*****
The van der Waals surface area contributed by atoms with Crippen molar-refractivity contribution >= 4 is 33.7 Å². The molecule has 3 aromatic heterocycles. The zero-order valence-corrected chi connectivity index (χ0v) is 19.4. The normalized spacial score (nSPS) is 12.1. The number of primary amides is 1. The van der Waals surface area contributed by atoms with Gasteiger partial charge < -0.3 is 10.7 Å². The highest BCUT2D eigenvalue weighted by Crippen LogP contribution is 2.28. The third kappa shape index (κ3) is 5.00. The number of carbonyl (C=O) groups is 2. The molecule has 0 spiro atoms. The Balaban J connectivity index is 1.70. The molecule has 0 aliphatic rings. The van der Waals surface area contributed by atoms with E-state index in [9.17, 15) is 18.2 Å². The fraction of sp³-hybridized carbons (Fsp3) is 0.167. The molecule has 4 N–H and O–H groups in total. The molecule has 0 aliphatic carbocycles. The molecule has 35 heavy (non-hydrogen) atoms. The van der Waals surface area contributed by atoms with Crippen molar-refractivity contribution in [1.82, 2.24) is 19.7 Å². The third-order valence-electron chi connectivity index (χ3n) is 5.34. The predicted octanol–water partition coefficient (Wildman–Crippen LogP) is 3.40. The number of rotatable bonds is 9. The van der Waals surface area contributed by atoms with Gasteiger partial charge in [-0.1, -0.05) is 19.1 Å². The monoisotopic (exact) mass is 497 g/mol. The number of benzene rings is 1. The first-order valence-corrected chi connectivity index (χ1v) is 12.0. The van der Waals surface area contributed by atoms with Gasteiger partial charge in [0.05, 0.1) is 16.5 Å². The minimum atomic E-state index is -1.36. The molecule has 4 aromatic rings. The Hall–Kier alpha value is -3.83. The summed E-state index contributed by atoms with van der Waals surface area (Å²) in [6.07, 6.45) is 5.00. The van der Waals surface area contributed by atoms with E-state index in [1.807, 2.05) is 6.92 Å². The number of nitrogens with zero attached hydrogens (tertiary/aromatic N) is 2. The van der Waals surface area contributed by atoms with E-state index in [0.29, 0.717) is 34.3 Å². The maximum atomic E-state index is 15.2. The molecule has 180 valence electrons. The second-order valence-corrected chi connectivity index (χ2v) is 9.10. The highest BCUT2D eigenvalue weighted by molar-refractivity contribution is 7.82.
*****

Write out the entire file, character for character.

The van der Waals surface area contributed by atoms with Crippen molar-refractivity contribution >= 4 is 33.7 Å². The molecule has 3 aromatic heterocycles. The zero-order valence-corrected chi connectivity index (χ0v) is 19.4. The normalized spacial score (nSPS) is 12.1. The number of primary amides is 1. The van der Waals surface area contributed by atoms with Gasteiger partial charge < -0.3 is 10.7 Å². The highest BCUT2D eigenvalue weighted by Crippen LogP contribution is 2.28. The third kappa shape index (κ3) is 5.00. The number of carbonyl (C=O) groups is 2. The molecule has 0 spiro atoms. The Balaban J connectivity index is 1.70. The molecule has 0 aliphatic rings. The van der Waals surface area contributed by atoms with E-state index in [9.17, 15) is 18.2 Å². The fraction of sp³-hybridized carbons (Fsp3) is 0.167. The molecule has 4 N–H and O–H groups in total. The molecule has 0 aliphatic carbocycles. The molecule has 35 heavy (non-hydrogen) atoms. The van der Waals surface area contributed by atoms with Crippen molar-refractivity contribution in [1.82, 2.24) is 19.7 Å². The third-order valence-electron chi connectivity index (χ3n) is 5.34. The predicted octanol–water partition coefficient (Wildman–Crippen LogP) is 3.40. The number of rotatable bonds is 9. The van der Waals surface area contributed by atoms with Gasteiger partial charge in [-0.1, -0.05) is 19.1 Å². The monoisotopic (exact) mass is 497 g/mol. The number of benzene rings is 1. The first-order valence-corrected chi connectivity index (χ1v) is 12.0. The van der Waals surface area contributed by atoms with Gasteiger partial charge in [0.05, 0.1) is 16.5 Å². The minimum atomic E-state index is -1.36. The molecule has 4 aromatic rings. The Hall–Kier alpha value is -3.83. The summed E-state index contributed by atoms with van der Waals surface area (Å²) in [6.07, 6.45) is 5.00. The van der Waals surface area contributed by atoms with E-state index in [1.807, 2.05) is 6.92 Å². The number of nitrogens with zero attached hydrogens (tertiary/aromatic N) is 2. The van der Waals surface area contributed by atoms with E-state index in [0.29, 0.717) is 34.3 Å². The maximum atomic E-state index is 15.2. The molecule has 180 valence electrons. The second-order valence-corrected chi connectivity index (χ2v) is 9.10. The highest BCUT2D eigenvalue weighted by molar-refractivity contribution is 7.82.